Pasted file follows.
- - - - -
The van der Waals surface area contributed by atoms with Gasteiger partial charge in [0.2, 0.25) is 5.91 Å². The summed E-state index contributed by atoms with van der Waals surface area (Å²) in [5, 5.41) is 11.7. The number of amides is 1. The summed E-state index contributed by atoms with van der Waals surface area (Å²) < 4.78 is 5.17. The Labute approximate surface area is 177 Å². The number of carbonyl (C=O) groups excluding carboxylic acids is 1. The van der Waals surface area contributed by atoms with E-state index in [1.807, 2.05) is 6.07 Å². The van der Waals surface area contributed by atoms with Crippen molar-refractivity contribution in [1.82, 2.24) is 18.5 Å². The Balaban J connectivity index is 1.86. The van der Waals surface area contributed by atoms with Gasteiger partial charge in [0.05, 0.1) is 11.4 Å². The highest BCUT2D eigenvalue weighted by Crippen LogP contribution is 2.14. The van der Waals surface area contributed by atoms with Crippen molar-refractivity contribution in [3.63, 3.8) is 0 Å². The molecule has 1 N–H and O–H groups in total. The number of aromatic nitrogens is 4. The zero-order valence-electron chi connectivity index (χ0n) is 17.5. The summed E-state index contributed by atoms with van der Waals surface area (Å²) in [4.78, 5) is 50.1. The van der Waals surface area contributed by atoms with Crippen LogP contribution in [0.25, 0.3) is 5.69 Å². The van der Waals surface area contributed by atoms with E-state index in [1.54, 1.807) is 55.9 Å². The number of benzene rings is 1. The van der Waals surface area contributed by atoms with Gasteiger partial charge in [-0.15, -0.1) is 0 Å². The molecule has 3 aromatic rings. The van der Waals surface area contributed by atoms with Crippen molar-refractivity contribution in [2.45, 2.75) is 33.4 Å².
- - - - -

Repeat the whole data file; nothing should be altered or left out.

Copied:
The van der Waals surface area contributed by atoms with Gasteiger partial charge in [0.2, 0.25) is 5.91 Å². The summed E-state index contributed by atoms with van der Waals surface area (Å²) in [5, 5.41) is 11.7. The number of amides is 1. The summed E-state index contributed by atoms with van der Waals surface area (Å²) < 4.78 is 5.17. The Labute approximate surface area is 177 Å². The number of carbonyl (C=O) groups excluding carboxylic acids is 1. The van der Waals surface area contributed by atoms with E-state index in [1.807, 2.05) is 6.07 Å². The van der Waals surface area contributed by atoms with Crippen molar-refractivity contribution in [1.82, 2.24) is 18.5 Å². The Balaban J connectivity index is 1.86. The van der Waals surface area contributed by atoms with Gasteiger partial charge in [0.05, 0.1) is 11.4 Å². The highest BCUT2D eigenvalue weighted by Crippen LogP contribution is 2.14. The van der Waals surface area contributed by atoms with Crippen molar-refractivity contribution in [3.63, 3.8) is 0 Å². The molecule has 1 N–H and O–H groups in total. The number of aromatic nitrogens is 4. The zero-order valence-electron chi connectivity index (χ0n) is 17.5. The summed E-state index contributed by atoms with van der Waals surface area (Å²) in [4.78, 5) is 50.1. The van der Waals surface area contributed by atoms with Crippen LogP contribution in [0.25, 0.3) is 5.69 Å². The van der Waals surface area contributed by atoms with E-state index in [1.54, 1.807) is 55.9 Å². The number of benzene rings is 1. The van der Waals surface area contributed by atoms with Gasteiger partial charge in [-0.15, -0.1) is 0 Å². The molecule has 3 aromatic rings. The van der Waals surface area contributed by atoms with Crippen molar-refractivity contribution in [2.45, 2.75) is 33.4 Å².